If you have regular gatherings with a large group of people, you are probably on constant look out for a new, interesting activity. Preferably one that doesn't cost much.
This past weekend was International Table Top Day, where people all over the world gathered together to play board games. Recently we did an event with the students at my church where we played a lot of board games, with a bit of a twist.
Now I have to admit the idea is not originally mine. We heard the idea from one of our student's moms who had done it at another group's event. But all we had to go on was the idea, so the logistics were our own. It went well, but we learned a few things. I'm going to share those lessons with you in case you are wanting to hold your own Bonanza.
The concept is simple, though the execution can get hilariously complex. A large group is divided into smaller groups of four in order to play board games. Every ten minutes they switch games, picking up someone else's hand at the next table.
Sound like fun? It is. Everyone had a great time.
What You Need
- A large room. Part of the fun of the evening was having everyone yell at each other across the room when they picked up a terrible hand.
- Tables and chairs.
- Games. Lots of them.
- A timer
- Seat Markers (you make these)
- Turn Markers (you make these, too)
- Rule sheets (yep... you make these as well)
1. Figure out about how many people you expect at your gathering. Divide that number by four.
NOTE: If you don't know how many people are going to be in attendance, arrange for three people who will be okay with playing or not playing as the numbers are needed. You need every subgroup to have four people.
2. You will want about three games for each subgroup you expect. Have one of these be a more involved game such as Monopoly, Scrabble, Life, etc. Then have two smaller simpler games. Don't be afraid to throw in childhood classics such as Chutes and Ladders, Go Fish, and Candyland. If it can be played by four individuals, it's an option.
NOTE: Games we used that worked well: Monopoly, Sorry, Trouble, Blokus, Phase 10, Clue (believe it or not this was great fun!). We also tried a childhood favorite of mine, Pay Day, but it was too unfamiliar and complicated. Originally we were also playing Memory but the "board" got messed up. If you use a game that people are not familiar with (such as Blokus) make sure the concept is simple and easily grasped, even if the best strategies aren't.
3. For each game you need the following:
- Simplified rules sheet. Even if it's a game like Monopoly that everyone is a little familiar with, have a rules sheet. Common games frequently get played with "house rules" and you don't want people fighting over the right way to play. Note: Keep this to one sheet with large, easy to glance at font. If it takes more than that the game might be too complicated for this event.
- Seat markers. The incoming group will need to know who is sitting where. Mark each seat with an A, B, C, or D and it's color/game piece.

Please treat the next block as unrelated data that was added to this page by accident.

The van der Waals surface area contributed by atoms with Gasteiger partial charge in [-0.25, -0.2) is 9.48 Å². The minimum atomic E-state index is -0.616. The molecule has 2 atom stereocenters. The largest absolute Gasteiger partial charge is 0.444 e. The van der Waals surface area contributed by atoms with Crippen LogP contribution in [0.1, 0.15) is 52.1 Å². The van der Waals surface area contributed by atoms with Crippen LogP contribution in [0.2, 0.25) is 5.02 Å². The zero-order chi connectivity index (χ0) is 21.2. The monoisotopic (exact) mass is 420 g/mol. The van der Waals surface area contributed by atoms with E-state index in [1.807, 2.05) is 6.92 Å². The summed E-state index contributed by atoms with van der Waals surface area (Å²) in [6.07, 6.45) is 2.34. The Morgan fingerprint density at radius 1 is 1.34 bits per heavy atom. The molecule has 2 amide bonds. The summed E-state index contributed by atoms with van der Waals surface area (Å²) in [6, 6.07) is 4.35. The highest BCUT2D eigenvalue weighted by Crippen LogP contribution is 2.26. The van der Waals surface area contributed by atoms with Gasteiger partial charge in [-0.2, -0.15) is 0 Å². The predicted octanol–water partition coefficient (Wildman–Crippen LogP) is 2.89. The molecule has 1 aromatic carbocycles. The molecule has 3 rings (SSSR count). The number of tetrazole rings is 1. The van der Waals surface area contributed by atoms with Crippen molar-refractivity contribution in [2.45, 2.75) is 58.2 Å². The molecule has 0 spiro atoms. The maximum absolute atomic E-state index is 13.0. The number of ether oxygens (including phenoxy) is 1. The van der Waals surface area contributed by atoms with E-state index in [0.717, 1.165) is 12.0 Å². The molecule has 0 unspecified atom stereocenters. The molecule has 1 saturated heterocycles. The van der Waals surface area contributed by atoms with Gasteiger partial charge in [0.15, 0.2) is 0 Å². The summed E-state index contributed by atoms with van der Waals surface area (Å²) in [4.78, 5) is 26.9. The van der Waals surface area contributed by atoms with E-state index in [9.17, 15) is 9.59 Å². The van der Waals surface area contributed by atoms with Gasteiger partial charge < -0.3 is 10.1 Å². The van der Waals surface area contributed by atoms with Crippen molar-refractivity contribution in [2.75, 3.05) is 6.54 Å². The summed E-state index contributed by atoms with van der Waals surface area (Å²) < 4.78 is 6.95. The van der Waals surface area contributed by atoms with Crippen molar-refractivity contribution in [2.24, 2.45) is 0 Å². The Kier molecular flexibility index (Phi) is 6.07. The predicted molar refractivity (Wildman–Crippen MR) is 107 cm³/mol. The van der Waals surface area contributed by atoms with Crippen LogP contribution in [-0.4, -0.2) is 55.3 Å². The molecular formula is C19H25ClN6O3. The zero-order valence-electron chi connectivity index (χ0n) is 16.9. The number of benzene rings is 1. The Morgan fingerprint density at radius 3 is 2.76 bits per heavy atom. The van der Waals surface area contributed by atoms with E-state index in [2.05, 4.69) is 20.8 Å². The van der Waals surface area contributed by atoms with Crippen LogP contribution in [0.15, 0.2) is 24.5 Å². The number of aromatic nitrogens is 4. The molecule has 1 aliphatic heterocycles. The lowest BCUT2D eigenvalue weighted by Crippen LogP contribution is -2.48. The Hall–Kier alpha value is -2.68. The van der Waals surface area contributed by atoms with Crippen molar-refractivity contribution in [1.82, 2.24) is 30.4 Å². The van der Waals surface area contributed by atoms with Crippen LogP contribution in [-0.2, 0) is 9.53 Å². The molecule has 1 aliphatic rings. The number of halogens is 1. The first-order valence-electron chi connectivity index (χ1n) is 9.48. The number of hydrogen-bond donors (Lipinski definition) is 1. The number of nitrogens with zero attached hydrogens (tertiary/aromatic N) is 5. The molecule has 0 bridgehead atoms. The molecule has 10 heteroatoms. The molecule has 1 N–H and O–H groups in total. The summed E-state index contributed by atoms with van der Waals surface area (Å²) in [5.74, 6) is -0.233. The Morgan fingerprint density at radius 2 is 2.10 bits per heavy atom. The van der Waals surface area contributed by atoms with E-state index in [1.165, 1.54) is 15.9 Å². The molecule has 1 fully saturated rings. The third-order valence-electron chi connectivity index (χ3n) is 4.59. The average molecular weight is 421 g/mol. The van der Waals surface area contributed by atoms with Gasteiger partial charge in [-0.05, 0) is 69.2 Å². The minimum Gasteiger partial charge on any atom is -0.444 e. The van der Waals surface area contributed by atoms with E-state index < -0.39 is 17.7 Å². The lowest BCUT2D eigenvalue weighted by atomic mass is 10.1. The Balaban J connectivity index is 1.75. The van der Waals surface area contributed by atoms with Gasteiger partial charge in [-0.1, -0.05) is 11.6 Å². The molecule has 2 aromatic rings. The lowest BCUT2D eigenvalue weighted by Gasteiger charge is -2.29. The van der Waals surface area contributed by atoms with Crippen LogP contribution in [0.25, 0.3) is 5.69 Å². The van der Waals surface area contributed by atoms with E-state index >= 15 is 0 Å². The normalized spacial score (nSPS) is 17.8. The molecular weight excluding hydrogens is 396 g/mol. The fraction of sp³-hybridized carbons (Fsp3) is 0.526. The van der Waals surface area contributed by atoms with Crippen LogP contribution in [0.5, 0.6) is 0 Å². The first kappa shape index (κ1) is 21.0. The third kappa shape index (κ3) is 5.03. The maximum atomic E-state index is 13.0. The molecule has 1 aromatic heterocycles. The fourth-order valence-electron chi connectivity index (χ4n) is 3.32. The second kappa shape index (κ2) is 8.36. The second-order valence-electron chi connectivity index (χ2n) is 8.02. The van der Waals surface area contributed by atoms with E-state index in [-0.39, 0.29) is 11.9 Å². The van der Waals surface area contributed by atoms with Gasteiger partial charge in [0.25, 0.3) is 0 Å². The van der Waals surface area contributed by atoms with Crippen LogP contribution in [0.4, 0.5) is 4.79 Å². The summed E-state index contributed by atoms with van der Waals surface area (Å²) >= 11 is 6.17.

- Turn markers. When a group leaves the table, they place the marker at the seat of whose turn it is. That way the next group knows where to start.
- Anything that is needed to keep track of the game. Do you need a score card? A way to track progress? For example at the Phase 10 table, we simplified it and didn't keep score, but we did give each seat a list of phases that were marked out as play progressed so each person would know which phase they were on.
4. Set up your tables. Place a more involved game at every third table and fill in with the simpler games. Have groups start the evening at the complicated tables. As games are won, those table will start getting skipped, so have enough buffer to keep the teams from running into each other. In our experience a group every three games would have worked well. Lay out the tables and go ahead and deal out money or anything else needed for game play to start.
Playing The Games
Divide your group into subgroups of four. Assign an A, B, C, and D player in each group. Send them to the more complicated games and start the timer.
When the timer goes off, play stops. If someone has rolled but hasn't actually started the process of their turn, they abandon it, placing the Turn Marker in front of their seat. If the turn is in progress, they may finish it (such as paying rent in Monopoly or drawing a card in Go Fish or totaling a score in Scrabble.) Then the turn marker goes to the next person.
All groups rotate one table (skip the table if the game has been completed). Set the timer and go again.
For a bit of additional fun, have a large scoreboard on the wall and keep track of which letter wins each game. This helps keep the group connected even as they play at separate tables. it also provides some incentive to actually try to win.
Thoughts and Suggestions
When selecting games, look for ones that are simple yet will cause a bit of chaos due to the changing of hands.
Games I am pretty positive would work well: Monopoly, Scrabble, Life, Uno, Clue, Yahtzee, Sorry, CandyLand, Chutes and Ladders, Go Fish, Trouble, Phase 10, Trivial Pursuit, Blokus, Memory - particularly if you can make the board massive with multiple sets of cards (as long as they have similar backs), possibly even Old Maid and Operation.
If you have a group of frequent gamers, games such as Settlers could be considered. You will have to decide if the complexities would intrigue or frustrate your group.
Stay away from games with too many simultaneous threads (such as Pay Day) where there are too many things to keep track of. Also avoid games such as Jenga where there is more of a single loser instead of a single winner.
Do you think this would work for your group? Have you done something similar? What board games would you add to the list?